“Rizzoli & Isles” Subtext Recap (3.05): Mama said there’d be gays like this


Indeed, Dr. Hope Martin looks astonishingly like Maura. Way to go Rizzoli & Isles casting department. Dr. Martin is an accomplished doctor and forensic pathologist. She works with women and children in war-torn countries and helps identify the bodies of genocide victims. And she’s giving Maura a case of the under accomplishments. I know, it’s inconceivable. Jane thinks the same thing and immediately begins to prop her girlfriend up. Aw, that’s 100 Good Girlfriend Points for you, Jane.

Hope has lived abroad the last 20 years and has an 18-year-old daughter. But now she’s back in Boston and Jane urges Maura to meet her. Maura doesn’t want to turn her life upside down. But Jane says it’s a far better thing for her birth mother to have Maura in her life. This, she knows from experience. Having Maura is so much better than not having Maura. Then Jane says, “Late is a million times better than never.” This is true. Same could be said of coming out. Just saying, you two.

Then Jane, quite literally, drags Maura off the couch to make her go do her autopsy because she knows those always make her girlfriend feel better. All the while Maura is giving the perfect “I don’t wanna! You can’t make me!” pouty faces. The Dr. Maura Isles Adorableness Meter is off the charts this episode, I tell ya.

After dealing with her sulky girlfriend, Jane goes to deal with a squabbling couple who might have information about the case. But unlike the Adorable Bickersons, this couple is just annoyingly argumentative. But Jane and Frost do find out the victim stole the woman’s ID and was pretending to be her. After a felony act of baby waking by the grump husband, Frost tells Jane he’s never having kids. Look, you two, gay couples can have kids. Adoption, surrogates, artificial insemination. There’s hope for you and Frankie yet, Frost.

As they head back into the office, Jane is stopped in her tracks by a presence inside. It’s Sister Winifred, the meanest nun in the history of mean nuns. At least she must be, because what else would make Det. Sexy McBadass make this scared face?

She has won a grant to work with crime victims, though clearly not based on her soothing and compassionate nature. She chides Jane for being, well, Jane and says she’s surprised the child who kicked out cafeteria window is now on the side of the law. OK, I don’t care how mean she is, I want more stories about Jane’s misspent youth as a badass 7-year-old.

Jane escapes to the comforting safety of the autopsy room and Maura. She complains to her about how “Sister Bitcher” hit her with a ruler because she misspelled “flamboyant.” Um, why was the word “flamboyant” on a second grade spelling test at a Catholic school, Maura asks? Well because it was that obvious what Jane was even in second grade at a Catholic school, that’s why.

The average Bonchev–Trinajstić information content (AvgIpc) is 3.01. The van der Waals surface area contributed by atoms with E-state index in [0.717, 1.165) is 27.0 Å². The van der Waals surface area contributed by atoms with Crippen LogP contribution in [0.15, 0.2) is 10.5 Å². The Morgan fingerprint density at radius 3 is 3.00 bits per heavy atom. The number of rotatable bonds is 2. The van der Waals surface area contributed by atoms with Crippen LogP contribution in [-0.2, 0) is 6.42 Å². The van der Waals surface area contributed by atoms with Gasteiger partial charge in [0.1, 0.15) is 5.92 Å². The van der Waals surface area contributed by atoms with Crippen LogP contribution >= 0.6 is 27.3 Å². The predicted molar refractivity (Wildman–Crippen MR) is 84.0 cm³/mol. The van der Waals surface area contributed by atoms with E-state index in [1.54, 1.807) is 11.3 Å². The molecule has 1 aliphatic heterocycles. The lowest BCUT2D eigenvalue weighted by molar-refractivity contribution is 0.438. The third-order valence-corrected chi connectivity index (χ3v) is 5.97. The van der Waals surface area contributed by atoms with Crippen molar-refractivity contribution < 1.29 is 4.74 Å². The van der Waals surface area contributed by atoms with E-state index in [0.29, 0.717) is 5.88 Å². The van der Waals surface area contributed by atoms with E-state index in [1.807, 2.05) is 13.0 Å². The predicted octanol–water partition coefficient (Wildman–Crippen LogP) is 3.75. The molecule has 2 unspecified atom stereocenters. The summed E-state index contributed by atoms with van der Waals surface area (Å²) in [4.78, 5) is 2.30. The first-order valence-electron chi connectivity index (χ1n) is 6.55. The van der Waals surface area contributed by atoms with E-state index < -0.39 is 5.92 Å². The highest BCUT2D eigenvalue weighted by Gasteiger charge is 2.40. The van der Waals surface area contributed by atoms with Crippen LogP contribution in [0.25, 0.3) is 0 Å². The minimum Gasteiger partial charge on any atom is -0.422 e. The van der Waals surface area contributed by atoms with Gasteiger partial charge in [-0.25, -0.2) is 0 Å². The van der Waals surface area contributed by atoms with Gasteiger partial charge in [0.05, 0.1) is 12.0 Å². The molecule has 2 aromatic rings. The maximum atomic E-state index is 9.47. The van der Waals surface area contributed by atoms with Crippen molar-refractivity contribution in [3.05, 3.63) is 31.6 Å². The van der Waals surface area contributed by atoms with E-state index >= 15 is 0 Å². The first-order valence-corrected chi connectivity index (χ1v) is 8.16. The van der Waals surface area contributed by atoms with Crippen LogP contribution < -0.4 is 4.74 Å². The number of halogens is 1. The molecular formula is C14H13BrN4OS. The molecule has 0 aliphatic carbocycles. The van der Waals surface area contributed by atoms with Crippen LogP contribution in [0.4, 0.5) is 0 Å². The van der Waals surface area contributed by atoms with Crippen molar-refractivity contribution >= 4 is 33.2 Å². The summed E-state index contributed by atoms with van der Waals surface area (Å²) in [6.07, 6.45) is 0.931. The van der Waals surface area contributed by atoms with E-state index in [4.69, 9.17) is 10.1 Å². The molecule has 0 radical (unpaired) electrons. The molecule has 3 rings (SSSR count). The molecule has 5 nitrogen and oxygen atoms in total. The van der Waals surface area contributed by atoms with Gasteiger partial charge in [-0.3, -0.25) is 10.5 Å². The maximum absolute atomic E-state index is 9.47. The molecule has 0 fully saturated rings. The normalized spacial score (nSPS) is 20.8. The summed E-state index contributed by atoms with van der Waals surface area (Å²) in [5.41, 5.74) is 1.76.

But back to the case, because we all really super care about the case. Oh, sorry, I meant the opposite of that. The victim’s brain bounced around in her skull because of a fall. Jane makes a crack about this not being her first rodeo when Maura uses a medical term and gets told, “It takes longer when you make jokes.” At this point I have too many jokes and I’m just going to let you all insert your own here. Go right ahead. I’ll wait. Oh, good ones. Jane agrees.

Maura finds that one of the victim’s fingers isn’t as burned and could get a print. She says she read the technique in an article by Dr. Hope Martin. Jane says they should call Dr. Hope Martin. Maura says no and snips off the tip herself. And down goes Frost, who passes out. Quick someone call Frankie to help revive him.

Sister Winifred is unleashing hell on the Boston Police Department Homicide Squad. She chastises Korsak for liking the word “awesome.” She tells everyone Frankie’s real name is “Francesco.” And she makes Frost admit his full first name is “Barold.” Now if she can get Francesco and Barold to admit they’re a couple, I’d love her even more.

In the lab, Maura is going all A Beautiful Mind on the formula to rehydrate the figure. Jane implores her to call her birth mother for help. Plus it would give her a chance to meet her on a level playing field first. Maura is all, “Uh uh, don’t wanna.” But then relents. So, being the professional that she is she calls her. This is the Chief Medical Examiner of the Commonwealth of Massachusetts, not some terrified teenager. And then as soon as she picks up she turns into a terrified teenager.

She thrusts the phone at Jane. Jane protests, but then picks up. She gives the phone back to Maura, who protests and gives it back. And so on and so cute. Ugh, you two. You’re like the stars of a 1930s couple comedy with your banter and your chemistry.

Jane ends up asking her if she’ll do a consult and she says she’ll be there in half an hour. This sends Maura into even more of a tizzy, so they go to the café to calm down. But instead they find Mama R has turned it into an election headquarters complete with everyone’s favorite dimwit bringer of LLBFFness, Giovanni. He’s doing some sort of silly putting peppers on his pizza dance which is enough to turn even a straight girl gay. But since they aren’t, it just reaffirms their orientation and relief at having each other instead.

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